Typical attire

Buddhism is practiced by a diverse range of people from different cultures, so attire differs according to heritage. The family typically wears white, whereas friends may wear black. Japanese Buddhist mourners wear black but others may wear white. In any case, bright colors are not appropriate, and neither is a display of wealth in the choice of clothing. There may be some kneeling on a cushion for prayer during the funeral, so keep that in mind when selecting funeral attire.

Proper behavior

Upon arriving at the funeral or wake, it’s customary to proceed quietly to the altar. When mourners reach the casket, Buddhist funeral etiquette calls for mourners to pay their respects with a slight bow, hands folded in front of them in a prayer position. They may pause in front of the casket for a quiet moment of reflection if so inclined.

After paying respects, mourners then find a seat and wait for the service to begin. Very often, Buddhist funeral rites are conducted by monks. If monks have been invited to lead the service, follow their behavior as far as sitting and standing go: if they stand, mourners should stand, too.Service expectations The service typically consists of sermons, chanting, and eulogies delivered by monks and/or other Buddhists who knew the deceased. There may be some group meditation. Mourners should join in the chanting. If they are unable, they should sit quietly. The service will probably last less than one hour and should not be recorded by mourners on any type of camera whatsoever.


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Buddhist Funeral FAQ

How are Buddhists buried?

Buddhist funeral rites vary, but in general, there is a funeral service with an altar to the deceased person. Prayers and meditation may take place, and the body is cremated after the service. Sometimes the body is cremated after a wake, so the funeral is a cremation service.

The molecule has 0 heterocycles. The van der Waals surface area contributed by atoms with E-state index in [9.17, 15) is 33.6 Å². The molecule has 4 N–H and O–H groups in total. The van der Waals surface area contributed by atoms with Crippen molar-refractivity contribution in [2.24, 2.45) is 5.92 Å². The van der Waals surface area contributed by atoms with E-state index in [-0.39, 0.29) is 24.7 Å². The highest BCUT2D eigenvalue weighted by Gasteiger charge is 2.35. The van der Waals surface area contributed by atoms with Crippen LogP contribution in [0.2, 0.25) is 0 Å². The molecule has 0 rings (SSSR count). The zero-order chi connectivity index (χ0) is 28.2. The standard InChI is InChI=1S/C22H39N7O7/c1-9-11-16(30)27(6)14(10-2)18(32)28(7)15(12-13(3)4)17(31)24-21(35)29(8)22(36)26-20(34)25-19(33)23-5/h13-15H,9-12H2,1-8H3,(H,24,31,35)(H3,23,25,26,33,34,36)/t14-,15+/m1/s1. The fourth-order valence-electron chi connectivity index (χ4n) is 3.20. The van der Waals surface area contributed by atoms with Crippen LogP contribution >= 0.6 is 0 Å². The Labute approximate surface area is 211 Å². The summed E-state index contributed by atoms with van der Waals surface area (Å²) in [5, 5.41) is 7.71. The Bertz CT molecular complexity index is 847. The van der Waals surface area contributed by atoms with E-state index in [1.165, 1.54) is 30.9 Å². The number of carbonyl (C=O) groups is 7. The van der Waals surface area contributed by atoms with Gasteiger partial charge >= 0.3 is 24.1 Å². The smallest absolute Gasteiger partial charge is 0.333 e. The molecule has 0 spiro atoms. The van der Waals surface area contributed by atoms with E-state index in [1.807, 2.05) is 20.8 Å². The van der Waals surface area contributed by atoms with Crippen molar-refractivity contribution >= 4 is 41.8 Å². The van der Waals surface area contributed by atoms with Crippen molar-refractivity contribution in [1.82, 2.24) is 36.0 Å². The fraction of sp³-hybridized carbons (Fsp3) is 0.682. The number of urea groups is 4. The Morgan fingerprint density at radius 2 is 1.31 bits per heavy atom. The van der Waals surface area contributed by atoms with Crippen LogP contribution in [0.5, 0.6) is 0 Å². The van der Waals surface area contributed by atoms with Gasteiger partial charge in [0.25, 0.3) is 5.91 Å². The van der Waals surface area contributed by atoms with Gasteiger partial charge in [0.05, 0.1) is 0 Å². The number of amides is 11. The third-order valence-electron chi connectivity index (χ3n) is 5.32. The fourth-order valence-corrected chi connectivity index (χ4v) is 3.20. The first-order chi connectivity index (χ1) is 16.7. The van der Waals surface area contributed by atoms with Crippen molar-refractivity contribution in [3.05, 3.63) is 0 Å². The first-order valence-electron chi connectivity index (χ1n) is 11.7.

What is a Buddhist funeral like?

Buddhists don’t have set-in-stone protocols for their funerals, but you can expect either an open casket funeral, a funeral that takes place just before cremation, or a memorial service that takes place after burial/cremation. Whatever form it takes, the funeral will typically involve prayer and meditation, often led by a monk or monks. Chanting will be led by family members if no monks are present.

Why do Buddhists cremate their dead?

Buddhists believe that cremation is an important ceremony for releasing the soul from the physical form. The spiritual leader of Buddhism, Gautama Buddha, was cremated on a funeral pyre, so Buddhists will often follow that tradition.

Do you send flowers to a Buddhist funeral?

Yes, it is appropriate to send flowers to be displayed at the wake/funeral service. Some mourners may also bring the flowers to the funeral with them, placing them on the altar as a form of condolence to the family. But no red flowers.

How do Buddhist monks bury their dead?

Monks may bury their dead, but in some areas where burial is not possible, they cremate those who have passed.